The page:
The Policy does not apply to remedial activities or corrective measures required under CERCLA or RCRA. To fill that gap, U.S. EPA issued an “Interim Guidance on Site Field Work Decisions Due to Impacts of Covid-19.” The Guidance, issued on April 10, 2020, applies to CERCLA  response actions, RCRA corrective actions, PCB remediation under TSCA, petroleum cleanup under the OPA, the UST program, and emergency actions to address releases or substantial threats of release under U.S. EPA’s jurisdiction. The Agency has delegated to its regional offices discretion to decide on a case-by-case basis whether field work should continue unimpeded or the timetable should be modified to prevent unnecessary potential exposure to the coronavirus.

In light of the nationwide challenges posed by COVID-19, the Guidance recommends consideration of a series of site-specific factors to aid regional office staff in their decision-making. The goal of the Guidance is to protect the public from COVID-19, including U.S. EPA staff and parties performing remedial activities, while maintaining the Agency’s role of preventing and responding to environmental emergencies or other situations that require ongoing field work to protect human health and the environment.

Moreover, the Guidance instructs third-parties who are conducting field work pursuant to an administrative order or a settlement agreement to consult the enforcement instrument under which they are working to assess their options if they believe that COVID-19 health considerations may necessitate extending remediation timetables. Administrative orders and consent decrees may contain provisions that enable U.S. EPA’s project managers to adjust schedules. Also, such orders and settlement agreements often contain force majeure provisions, although several hoops typically must be jumped through before the provision can be successfully invoked. First, a respondent must demonstrate that COVID-19 is a covered event under the force majeure provision. Then, the respondent must prove that the covered event was unforeseeable and that the inability to timely fulfill its obligations was due to COVID-19.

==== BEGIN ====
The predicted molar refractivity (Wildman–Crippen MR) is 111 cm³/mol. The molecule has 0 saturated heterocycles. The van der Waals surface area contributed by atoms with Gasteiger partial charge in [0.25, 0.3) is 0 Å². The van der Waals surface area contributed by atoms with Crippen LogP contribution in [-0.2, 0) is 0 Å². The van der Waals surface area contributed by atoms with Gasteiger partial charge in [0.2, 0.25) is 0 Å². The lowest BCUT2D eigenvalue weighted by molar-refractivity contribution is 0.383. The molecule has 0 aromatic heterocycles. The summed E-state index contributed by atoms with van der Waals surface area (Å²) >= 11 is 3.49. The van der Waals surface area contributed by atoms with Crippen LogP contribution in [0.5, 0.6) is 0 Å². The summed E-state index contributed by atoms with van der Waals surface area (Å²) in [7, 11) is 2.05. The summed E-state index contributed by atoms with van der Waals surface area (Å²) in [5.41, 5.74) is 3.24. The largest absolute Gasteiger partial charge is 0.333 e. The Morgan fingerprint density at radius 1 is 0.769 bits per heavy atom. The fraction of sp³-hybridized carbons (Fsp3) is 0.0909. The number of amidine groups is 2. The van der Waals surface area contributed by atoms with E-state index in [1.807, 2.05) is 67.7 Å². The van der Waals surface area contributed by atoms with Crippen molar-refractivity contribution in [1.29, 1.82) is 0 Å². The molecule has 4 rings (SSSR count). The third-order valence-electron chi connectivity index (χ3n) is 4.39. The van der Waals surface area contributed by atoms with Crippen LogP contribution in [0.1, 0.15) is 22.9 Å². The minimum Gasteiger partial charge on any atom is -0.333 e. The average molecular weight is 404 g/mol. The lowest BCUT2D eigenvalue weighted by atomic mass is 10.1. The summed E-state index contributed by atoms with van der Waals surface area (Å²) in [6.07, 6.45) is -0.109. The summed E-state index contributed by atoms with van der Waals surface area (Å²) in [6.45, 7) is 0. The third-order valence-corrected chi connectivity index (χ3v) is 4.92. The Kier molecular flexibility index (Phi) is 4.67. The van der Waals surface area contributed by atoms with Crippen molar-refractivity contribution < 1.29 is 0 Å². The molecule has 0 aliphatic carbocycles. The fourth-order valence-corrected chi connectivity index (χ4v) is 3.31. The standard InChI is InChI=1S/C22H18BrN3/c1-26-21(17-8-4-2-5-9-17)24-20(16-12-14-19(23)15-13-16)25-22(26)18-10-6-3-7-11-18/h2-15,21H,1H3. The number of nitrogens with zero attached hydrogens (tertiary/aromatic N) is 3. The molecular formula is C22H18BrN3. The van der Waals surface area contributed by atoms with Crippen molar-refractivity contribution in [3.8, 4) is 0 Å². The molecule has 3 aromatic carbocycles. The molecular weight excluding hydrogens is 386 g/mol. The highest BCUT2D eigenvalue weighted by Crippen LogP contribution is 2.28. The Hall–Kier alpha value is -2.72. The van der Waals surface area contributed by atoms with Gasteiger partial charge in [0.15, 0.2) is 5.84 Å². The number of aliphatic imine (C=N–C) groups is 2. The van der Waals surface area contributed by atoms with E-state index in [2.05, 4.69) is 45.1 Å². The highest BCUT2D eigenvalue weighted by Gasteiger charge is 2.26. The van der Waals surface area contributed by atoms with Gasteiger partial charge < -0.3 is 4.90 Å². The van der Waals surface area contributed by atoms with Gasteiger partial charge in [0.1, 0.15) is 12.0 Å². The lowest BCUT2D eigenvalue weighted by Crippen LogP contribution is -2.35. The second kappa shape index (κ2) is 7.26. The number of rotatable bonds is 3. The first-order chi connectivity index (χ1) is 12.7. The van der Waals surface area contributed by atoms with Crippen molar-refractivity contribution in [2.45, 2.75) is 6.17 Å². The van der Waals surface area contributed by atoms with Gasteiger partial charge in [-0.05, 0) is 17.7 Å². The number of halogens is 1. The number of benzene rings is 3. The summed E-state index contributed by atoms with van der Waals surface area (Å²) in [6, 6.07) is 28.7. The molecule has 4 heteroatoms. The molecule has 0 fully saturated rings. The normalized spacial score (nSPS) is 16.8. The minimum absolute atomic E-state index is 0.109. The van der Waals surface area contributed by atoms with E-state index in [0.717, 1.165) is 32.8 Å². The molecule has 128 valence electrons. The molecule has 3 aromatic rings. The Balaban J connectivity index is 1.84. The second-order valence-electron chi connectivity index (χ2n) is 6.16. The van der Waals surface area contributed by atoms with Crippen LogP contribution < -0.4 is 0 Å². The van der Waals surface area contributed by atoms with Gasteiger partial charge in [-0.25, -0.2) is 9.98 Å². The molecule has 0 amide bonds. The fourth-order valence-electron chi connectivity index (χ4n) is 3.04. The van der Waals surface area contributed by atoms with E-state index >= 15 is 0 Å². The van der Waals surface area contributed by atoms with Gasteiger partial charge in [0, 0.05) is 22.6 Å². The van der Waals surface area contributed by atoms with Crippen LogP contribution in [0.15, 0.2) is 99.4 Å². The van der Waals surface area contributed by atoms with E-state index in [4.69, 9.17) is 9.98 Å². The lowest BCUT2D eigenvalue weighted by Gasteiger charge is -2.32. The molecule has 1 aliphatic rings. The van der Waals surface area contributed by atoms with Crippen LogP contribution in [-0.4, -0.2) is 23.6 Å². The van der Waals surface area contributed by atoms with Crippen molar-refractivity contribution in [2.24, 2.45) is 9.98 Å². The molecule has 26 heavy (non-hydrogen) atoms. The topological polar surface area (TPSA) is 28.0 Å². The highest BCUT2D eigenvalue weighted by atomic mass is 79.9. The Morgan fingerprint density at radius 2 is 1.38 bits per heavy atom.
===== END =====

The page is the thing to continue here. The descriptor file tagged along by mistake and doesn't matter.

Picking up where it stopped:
States that are authorized to administer U.S. EPA clean-up programs are encouraged to apply the Guidance criteria in assessing whether timetables for performing required field work should be temporarily suspended or otherwise modified due to COVID-19 impacts.

Approval of a scheduling delay, however, does not mean that a site may be ignored.  If a decision is made to modify or suspend work, the Guidance instructs that site conditions must be monitored and logistical planning conducted to ensure that field work can resume in a timely manner when appropriate.

It is recommended that counsel be consulted if you believe that relief under the Policy or Guidance may be needed.

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Sullivan has developed a rapid response team of attorneys to help our clients and our communities cope with the impact of the COVID-19 pandemic and understand the implications of the CARES Act and other actions taken by state governments and the federal government. Please refer to Sullivan’s resource center at www.sullivanlaw.com/COVID19 for more information and for access to Sullivan’s library of related advisories.

Please know that Sullivan is focusing substantial efforts to provide assistance to businesses and individuals affected by COVID‑19 and benefited by the CARES Act. If you have questions about how to move forward and navigate the novel legal issues raised by COVID‑19 and/or the CARES Act, please contact your primary Sullivan attorney or send a message to CARES@sullivanlaw.com